Jan 30

The right message with the right tone at the right time

budCheck out Adweek’s fascinating “behind-the-scenes” look at the planning and execution of Budweiser’s upcoming Super Bowl ad (http://www.adweek.com/brand-marketing/how-budweiser-created-an-epic-immigrant-story-to-reclaim-the-super-bowl-spotlight/ ).

Now, I’m not a big fan of Super Bowl advertising because I think there are better, more laser-focused and cost effective ways to reach target audiences. And, according to the Adweek feature, Bud is counting on the campaign to help turn around the brand’s sagging market share.

I’m not qualified to comment on whether the ad will, or won’t, bend more elbows in Bud’s direction but, in light of this past weekend’s protests at airports nationwide, the spot’s timing couldn’t be better.

Bud’s Super Bowl campaign follows the trials and tribulations of Adolphus Busch as he leaves his native European roots to travel all the way to St. Louis in 1857. It’s a period piece with period costumes and trappings, but a message that packs what appears to be an unintended political wallop in post-Trump America of early 2017.

Immigrants such as Busch are the men and women who made America great. Assuming the current madness that includes building walls, picking fights with long-time allies, cozying up to arch enemies and profiling, detaining and returning of Muslims can be stopped and turned around, immigration will once again make America great.

Little did Adolphus Busch know that his 170-year-old story would be more relevant today that it was in 1753.

I’m not a fan of beer in general or Budweiser in particular, but I’m a big believer in inclusiveness and diversity. It’s the special DNA that’s made us the greatest democracy in the history of the world. So, while I honestly don’t care if the ad does, or doesn’t  help Bud, I salute them for sending the right message with the right tone at the right time.

Jan 23

These are the times that try marketers’ souls

Love the new president’s policies or hate them, many marketers are facing a conundrum: How to reconcile their future marketing campaigns with the stark reality of what we’re seeing unfold before our very eyes.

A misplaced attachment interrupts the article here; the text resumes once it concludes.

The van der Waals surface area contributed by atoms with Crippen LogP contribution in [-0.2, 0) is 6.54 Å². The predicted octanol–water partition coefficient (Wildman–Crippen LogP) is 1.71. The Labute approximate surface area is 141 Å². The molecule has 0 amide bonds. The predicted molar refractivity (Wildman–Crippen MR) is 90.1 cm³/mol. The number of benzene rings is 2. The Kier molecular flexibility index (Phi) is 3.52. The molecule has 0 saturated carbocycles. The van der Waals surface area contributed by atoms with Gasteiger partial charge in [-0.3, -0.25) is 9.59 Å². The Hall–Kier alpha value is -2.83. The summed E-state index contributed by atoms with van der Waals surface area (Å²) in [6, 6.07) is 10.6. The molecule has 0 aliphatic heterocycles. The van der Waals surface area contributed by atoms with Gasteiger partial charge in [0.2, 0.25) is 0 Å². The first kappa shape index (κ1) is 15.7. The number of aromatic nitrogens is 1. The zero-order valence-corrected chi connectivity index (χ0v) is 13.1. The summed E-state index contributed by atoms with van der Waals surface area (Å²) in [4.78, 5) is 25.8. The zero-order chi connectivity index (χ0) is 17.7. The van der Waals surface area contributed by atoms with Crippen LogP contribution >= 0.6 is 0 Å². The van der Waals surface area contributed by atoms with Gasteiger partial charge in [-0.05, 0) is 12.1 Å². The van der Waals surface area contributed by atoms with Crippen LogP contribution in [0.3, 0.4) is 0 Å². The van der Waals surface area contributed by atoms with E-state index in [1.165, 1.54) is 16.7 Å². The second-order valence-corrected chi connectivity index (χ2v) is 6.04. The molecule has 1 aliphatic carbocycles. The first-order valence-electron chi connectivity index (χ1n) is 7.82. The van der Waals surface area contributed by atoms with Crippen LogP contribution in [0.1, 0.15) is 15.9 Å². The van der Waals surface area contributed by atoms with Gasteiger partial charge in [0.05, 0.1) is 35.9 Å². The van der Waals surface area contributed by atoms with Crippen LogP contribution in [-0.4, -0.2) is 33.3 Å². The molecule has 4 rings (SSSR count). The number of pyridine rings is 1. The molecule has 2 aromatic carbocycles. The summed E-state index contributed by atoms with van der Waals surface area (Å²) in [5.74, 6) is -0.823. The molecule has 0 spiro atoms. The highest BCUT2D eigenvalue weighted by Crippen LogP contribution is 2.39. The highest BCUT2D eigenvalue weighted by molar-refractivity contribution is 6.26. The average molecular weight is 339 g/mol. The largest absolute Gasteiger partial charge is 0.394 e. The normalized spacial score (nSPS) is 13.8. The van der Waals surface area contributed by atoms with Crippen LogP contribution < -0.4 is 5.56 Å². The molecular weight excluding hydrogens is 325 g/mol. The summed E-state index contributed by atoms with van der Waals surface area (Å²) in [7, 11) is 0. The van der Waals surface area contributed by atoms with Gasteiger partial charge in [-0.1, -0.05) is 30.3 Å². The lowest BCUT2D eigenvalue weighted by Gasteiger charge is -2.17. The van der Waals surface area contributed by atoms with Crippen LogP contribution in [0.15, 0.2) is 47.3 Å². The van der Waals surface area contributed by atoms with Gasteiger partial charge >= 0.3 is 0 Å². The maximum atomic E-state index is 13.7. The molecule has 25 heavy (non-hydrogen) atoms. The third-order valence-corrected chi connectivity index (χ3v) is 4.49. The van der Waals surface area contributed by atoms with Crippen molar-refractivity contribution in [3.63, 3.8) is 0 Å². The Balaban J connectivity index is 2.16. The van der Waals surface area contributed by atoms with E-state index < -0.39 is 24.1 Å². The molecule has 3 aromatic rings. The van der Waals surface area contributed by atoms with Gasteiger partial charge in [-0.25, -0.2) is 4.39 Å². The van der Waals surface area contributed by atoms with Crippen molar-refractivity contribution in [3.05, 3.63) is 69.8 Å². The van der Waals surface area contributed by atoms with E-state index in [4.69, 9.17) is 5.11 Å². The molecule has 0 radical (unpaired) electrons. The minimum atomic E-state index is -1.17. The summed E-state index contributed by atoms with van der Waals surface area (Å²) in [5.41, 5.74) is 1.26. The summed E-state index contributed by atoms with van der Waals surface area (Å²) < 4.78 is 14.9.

trump-nuts-hed-2017Does one bury one’s head in the sand and pretend it’s business as usual? Do pro-Trump brands aggressively underscore their ‘America First’ commitment to making products and hiring people? And, what about the countless purpose-driven organizations who have drawn a line in the sand, created a higher reason for their existence and support diversity and inclusiveness in everything they say and do?

AdWeek just ran a fascinating ad from a Lebanese nut-maker (no pun intended) that read, “The world’s gone nuts!” The CMO justified the bold message by saying that’s exactly how his target audience feels about Mr. Trump’s election. That makes sense to me since listening to, and engaging with, one’s audience is paramount to marketing success.

But what about here, in this incredibly divided country of ours? What’s a poor CMO to do?

Seeking advice, I turned to perhaps the finest journalist/influencer in the marketing world today: Stuart Elliott.

We’re Twitter buds, so I asked Stuart how American marketers will act, and react, in our new fake news, post truth Trumpland. His response: “Brands that have had pro-social campaigns in recent years are likely to run inclusive ads.”

That not only made perfect sense, it was also music to my ears.

As Thomas Paine might have written, “Now is not the time for sunshine marketers to turn a blind eye.”

I’d like to believe that, as Stuart suggested, purpose-driven, socially-conscious marketers WILL stick to their guns (Sorry. Poor word selection on my part).

Make no mistake that marketers whose campaigns anger Trump are very likely to engender the same kind of excoriation he’s meted out to the mainstream press, Alec Baldwin, Meryl Streep and so many others.

For conservative marketers who sell to the ‘base’, these are the best of times. But, for marketers who sell to all races, creeds and colors, it’s go time.

Do they fold up their moral and ethical tents and go home? Or, do they continue to follow their organization’s purpose and risk possible sanctions from the now “swampless” Beltway?

How marketers respond today will most certainly be remembered tomorrow.




Jan 17

The Apollo 17 Principle of Recruitment

Today’s Repman is penned by Peppercommer Carl Foster…

APOLLOI don’t know about your industry but the world of PR is hotting up, and I find myself interviewing an increasing number of candidates.

When I interview people, particularly junior level candidates, I look for something I call the Apollo 17 principle.